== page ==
Then finally on the third day, it was time for another highlight on the billing. The TOOL gig was very high on the bucket list for the prog rock faction of the festival crowd, as the band have only recently come out of their 10-year hiatus, and the last European gigs from the ‘10,000 Days’ tour date back to 2007. It turned out that TOOL have developed such a huge attraction that the area in front of the Zeppelin stage was seemingly filled to the max, and only very few of the 72,000 people could have been at the other two stages (poor THE 1975 and BEARTOOTH). Who would have thought that the TOOL army would have grown so large during these times of neglect? Initially, the stage set-up did not look spectacular. The musicians took their places in the familiar half circle, with singer Maynard James Kennan in his new cyberpunk-look taking his place next to drummer Danny Carey towards the back of the stage, above them hanging the band’s giant steel septagram. With the opener ‘Aenima’, also the visual part of the stage came to life with an enormous impact.


The visual screens taking up the back of the stage corresponded with the ones left and right of the stage to display a mesmerizing array of mixture of horror comic sequences and lava-like geometric forms, which were at times supported by a huge array of lights and seemingly countless lasers, creating an visually and acoustically immersive and encapsulating experience unrivalled by any other band. The podium of Maynard was - as usual - kept mostly in the dark, with his characteristic Iroquois haircut silhouette appearing only occasionally against the back light. The setlist featured the two yet to be released songs ‘Descending’ and ‘Invincible’, and they differed to the older songs in that regard that they take the concept of psychedelic parts and off-beat rhythm patterns even further than before (if anyone thought that’s even possible). This became evident every time the people in the audience were trying to pump their fists into the air, an endeavour designed to fail from the start thanks to the protracted rhythm patterns. So most people were just standing there wide-eyed in what was also breath-taking to watch were the three instrument-playing band members working in perfect unison to create the acoustic foundation for the show.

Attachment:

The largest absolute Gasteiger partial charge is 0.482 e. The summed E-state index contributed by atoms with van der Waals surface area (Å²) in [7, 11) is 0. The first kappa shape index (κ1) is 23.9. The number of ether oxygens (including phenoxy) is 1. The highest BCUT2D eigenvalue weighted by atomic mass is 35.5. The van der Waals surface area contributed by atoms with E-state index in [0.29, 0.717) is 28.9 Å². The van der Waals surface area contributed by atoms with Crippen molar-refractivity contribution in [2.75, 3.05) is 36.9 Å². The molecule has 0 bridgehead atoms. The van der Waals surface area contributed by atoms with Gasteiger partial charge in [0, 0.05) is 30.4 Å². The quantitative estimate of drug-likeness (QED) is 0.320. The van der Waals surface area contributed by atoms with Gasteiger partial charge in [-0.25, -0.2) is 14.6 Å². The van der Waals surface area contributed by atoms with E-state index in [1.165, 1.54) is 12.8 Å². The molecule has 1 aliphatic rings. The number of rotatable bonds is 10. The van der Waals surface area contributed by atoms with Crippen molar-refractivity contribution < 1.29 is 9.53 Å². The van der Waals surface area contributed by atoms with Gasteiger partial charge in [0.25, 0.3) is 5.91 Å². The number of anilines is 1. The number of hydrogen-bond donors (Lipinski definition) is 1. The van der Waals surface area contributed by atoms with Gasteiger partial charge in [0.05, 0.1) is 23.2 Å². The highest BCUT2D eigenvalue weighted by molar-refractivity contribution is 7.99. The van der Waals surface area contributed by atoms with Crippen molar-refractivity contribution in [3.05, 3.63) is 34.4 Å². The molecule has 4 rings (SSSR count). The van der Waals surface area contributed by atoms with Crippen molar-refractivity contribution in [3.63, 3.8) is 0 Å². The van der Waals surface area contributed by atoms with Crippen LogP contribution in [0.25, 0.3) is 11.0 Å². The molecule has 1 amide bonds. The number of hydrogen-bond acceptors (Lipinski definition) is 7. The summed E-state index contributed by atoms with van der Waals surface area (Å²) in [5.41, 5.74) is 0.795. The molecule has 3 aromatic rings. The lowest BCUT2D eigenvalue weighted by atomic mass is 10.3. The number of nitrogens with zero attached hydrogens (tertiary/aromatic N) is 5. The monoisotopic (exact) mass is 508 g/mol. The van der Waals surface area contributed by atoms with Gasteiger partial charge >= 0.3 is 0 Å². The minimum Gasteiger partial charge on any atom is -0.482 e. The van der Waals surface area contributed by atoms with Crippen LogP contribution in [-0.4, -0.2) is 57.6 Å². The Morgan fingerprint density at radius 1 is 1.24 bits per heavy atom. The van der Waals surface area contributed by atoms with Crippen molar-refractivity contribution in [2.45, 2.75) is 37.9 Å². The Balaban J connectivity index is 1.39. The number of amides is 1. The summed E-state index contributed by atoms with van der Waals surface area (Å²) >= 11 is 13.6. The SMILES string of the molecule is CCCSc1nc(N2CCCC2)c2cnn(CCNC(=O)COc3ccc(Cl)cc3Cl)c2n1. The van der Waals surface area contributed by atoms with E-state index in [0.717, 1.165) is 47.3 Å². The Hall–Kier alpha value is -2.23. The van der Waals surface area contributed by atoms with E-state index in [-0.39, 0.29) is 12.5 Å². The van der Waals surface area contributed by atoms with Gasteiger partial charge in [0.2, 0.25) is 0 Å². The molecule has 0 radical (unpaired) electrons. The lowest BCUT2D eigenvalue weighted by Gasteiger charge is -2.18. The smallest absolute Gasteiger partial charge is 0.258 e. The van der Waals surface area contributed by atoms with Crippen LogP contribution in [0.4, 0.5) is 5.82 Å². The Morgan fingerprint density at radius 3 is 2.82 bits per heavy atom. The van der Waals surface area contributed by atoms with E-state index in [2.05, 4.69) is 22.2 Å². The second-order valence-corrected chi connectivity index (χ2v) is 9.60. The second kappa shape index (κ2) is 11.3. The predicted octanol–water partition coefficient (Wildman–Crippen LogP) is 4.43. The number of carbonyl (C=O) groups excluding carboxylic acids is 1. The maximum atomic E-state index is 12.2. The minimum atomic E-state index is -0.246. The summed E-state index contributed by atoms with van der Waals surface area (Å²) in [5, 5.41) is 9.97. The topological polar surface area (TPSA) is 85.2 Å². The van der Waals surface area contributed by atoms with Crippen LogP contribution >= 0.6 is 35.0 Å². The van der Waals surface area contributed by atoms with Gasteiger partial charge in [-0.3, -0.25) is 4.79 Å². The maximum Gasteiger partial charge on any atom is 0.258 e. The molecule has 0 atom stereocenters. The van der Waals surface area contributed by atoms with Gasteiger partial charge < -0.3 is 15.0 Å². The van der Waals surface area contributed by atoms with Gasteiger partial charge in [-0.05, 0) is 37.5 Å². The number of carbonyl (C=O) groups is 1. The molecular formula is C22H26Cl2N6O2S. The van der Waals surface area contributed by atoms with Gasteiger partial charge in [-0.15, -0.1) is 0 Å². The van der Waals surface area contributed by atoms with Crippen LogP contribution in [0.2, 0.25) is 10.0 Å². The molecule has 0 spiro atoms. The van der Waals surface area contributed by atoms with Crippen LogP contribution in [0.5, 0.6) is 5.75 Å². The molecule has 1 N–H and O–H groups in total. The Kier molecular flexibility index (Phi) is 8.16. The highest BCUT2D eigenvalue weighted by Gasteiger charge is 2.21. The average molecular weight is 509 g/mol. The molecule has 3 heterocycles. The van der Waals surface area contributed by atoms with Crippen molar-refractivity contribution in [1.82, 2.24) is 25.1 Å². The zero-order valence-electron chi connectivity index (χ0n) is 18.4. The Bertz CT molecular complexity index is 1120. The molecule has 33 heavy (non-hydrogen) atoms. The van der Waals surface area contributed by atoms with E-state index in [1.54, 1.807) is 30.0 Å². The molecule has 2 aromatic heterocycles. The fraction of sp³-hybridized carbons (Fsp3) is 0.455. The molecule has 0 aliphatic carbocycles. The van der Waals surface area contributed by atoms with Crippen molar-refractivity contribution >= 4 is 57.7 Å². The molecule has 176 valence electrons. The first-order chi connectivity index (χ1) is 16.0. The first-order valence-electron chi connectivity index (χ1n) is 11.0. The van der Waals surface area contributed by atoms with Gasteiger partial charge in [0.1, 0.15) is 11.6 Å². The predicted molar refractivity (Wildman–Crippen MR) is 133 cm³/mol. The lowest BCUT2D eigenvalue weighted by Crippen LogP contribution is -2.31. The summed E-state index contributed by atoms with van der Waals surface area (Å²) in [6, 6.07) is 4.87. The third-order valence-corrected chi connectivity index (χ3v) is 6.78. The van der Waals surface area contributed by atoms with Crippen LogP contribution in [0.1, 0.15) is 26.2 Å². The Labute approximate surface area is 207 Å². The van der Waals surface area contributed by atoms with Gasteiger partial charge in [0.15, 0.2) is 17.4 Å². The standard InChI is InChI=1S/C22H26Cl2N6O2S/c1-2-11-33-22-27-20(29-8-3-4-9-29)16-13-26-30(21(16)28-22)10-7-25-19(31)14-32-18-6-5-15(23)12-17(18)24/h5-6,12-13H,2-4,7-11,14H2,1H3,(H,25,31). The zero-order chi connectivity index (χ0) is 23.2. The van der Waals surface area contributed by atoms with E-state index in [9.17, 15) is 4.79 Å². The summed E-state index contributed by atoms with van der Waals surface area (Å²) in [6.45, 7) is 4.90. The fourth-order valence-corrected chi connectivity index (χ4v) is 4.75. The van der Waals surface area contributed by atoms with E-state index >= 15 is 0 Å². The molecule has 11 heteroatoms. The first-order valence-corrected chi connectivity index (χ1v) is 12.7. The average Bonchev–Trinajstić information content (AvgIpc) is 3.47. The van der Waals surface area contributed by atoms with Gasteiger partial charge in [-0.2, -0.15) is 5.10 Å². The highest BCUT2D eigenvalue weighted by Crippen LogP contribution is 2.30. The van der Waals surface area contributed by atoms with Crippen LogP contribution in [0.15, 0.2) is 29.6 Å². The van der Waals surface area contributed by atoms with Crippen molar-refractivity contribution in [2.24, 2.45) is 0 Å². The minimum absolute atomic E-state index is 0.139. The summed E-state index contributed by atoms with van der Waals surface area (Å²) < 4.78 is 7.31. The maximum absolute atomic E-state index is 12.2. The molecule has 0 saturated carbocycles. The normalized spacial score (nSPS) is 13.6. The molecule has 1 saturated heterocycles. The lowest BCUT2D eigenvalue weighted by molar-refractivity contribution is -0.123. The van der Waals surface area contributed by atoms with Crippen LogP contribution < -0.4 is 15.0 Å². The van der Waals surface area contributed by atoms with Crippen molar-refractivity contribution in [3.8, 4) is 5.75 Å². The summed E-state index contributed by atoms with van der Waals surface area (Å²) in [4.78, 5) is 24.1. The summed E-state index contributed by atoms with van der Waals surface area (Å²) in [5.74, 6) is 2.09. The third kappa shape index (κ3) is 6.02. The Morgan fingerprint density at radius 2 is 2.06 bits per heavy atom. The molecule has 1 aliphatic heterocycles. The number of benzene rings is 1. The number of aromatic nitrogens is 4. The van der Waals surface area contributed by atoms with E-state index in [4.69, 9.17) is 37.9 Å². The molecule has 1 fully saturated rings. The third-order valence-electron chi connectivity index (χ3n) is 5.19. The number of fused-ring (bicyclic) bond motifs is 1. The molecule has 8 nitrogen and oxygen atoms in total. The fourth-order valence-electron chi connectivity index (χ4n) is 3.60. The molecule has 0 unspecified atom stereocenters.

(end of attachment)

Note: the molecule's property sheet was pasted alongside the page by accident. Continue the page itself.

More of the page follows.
Besides the two new songs, the setlist featured a pretty good representation of the band’s back catalogue. With ‘Intolerance’ the band even featured a song from the 1993 debut ‘Undertow’. But those who were hoping to see live manifestations of the earlier hits such as ‘Hush’, ‘Sober’, or ‘Prison Sex’ were mistaken. As for some consolation, at the end of the 90-minute set, the band played the fan favourite ‘Stinkfist’, and the gig ended in a sea of applause. Three out of four band members (guess who was missing) even went as far as taking a photo with the crowd after the gig ended. Five minutes after the show’s end, launched impressive ‘farewell’ fireworks, which were really beautiful to look at. However, it felt slightly out of context as it was so detached from the end of the gig. // or // Setlist: 01. Aenima / 02. The Pot / 03. Parabola / 04. Descending / 05. Schism / 06. Invincible / 07. Part of Me / 08. Jambi / 09. Forty Six + 2 / 10. Sweat / 11. Stinkfist


Sunday was a memorable farewell day in the Park. The weather once again was very warm, and it held up, as the forecast thunderstorms luckily did not materialize. What was sobering though was the staggering amount of garbage scattered all around the festival grounds. It seems like the festival operators had given up on cleaning and distributing litter cans, so most people simply were dropping their trash all over the place. A sincere focus on waste reduction and recycling efforts for the next rendition of ROCK AM RING & ROCK IM PARK in 2020 would be advisable, not only because it is the 35th / 25th anniversary, but for the sake of everyone.

All pictures by Elena Arens from Rock am Ring